Two more names to be aware of are Josh Tomlin (RHP, ATL) and Touki Toussaint (RHP, ATL). Tomlin was a serviceable starter in CLE in 2016-17; since then, his Dom has fallen below 6.0 and his FB% has risen while settling into a spot starter/middle relief role. His calling card is his preternatural Cmd (7.3 over 79 IP in 2019, career 4.7 mark). Toussaint was also in the running for a spot in the spring (8.2 IP, 2 H, 3 BB, 8 K) but was placed on the COVID-19 list on July 4. He was reportedly asymptomatic, so while he may not be ready to go on Opening Day, he could still jump into the fray before long.

 

Miami Marlins

The Marlins appear to have most of their rotation sorted out. They will lead with Sandy Alcantara (RHP, MIA) on Opening Day, followed by some combination of Jose Urena (RHP, MIA), Caleb Smith (LHP, MIA), and Pablo Lopez (RHP, MIA). That would leave Jordan Yamamoto (RHP, MIA) and Elieser Hernandez (RHP, MIA) fighting for the fifth spot.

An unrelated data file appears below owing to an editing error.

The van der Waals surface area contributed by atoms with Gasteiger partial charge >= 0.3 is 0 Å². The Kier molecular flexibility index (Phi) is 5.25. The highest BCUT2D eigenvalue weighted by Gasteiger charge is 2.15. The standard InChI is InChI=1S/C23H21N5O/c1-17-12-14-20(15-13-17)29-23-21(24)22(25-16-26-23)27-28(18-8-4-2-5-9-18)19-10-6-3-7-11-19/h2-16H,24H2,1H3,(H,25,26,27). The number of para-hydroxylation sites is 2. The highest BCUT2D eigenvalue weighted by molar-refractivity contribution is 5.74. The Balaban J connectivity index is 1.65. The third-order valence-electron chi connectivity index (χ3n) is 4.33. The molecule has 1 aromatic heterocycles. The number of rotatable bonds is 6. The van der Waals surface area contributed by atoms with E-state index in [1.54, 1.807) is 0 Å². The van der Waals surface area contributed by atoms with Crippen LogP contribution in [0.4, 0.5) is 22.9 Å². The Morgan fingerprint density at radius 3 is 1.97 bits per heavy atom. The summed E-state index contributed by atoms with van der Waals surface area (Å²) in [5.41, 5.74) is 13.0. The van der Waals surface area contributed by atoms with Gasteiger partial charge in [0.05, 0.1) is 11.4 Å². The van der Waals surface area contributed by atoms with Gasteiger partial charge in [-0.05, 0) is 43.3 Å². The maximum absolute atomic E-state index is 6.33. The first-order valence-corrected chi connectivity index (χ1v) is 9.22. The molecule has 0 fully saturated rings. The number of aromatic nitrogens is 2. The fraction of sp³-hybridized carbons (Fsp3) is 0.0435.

Smith (LHP, MIA) complained of a sore neck during an intrasquad game on July 9, but manager Don Mattingly doesn’t appear to be too concerned. If that’s the case, then you shouldn’t be, either—although bear in mind that Smith does have an “F” reliability grade for health. Urena will get another shot in the rotation after finishing 2019 as the team’s closer, though his sinker-heavy approach (55.7% in ’19) will keep his K ceiling low. Interestingly, Urena recently mentioned that he was working on throwing his four-seamer more. Could he be onto something? Perhaps, if you go by FanGraphs’ 2019 Pitch Info Values /100 values (0.50 wFA/C vs -0.16 wSI/C). Lopez left camp to mourn his father’s passing; he showed plenty of promise in the first half of ’19 (4.23 ERA, 3.87 xERA, 49% GB%, 8.6 Dom, 4.1 Cmd, 124 BPV) before a shoulder injury derailed his season.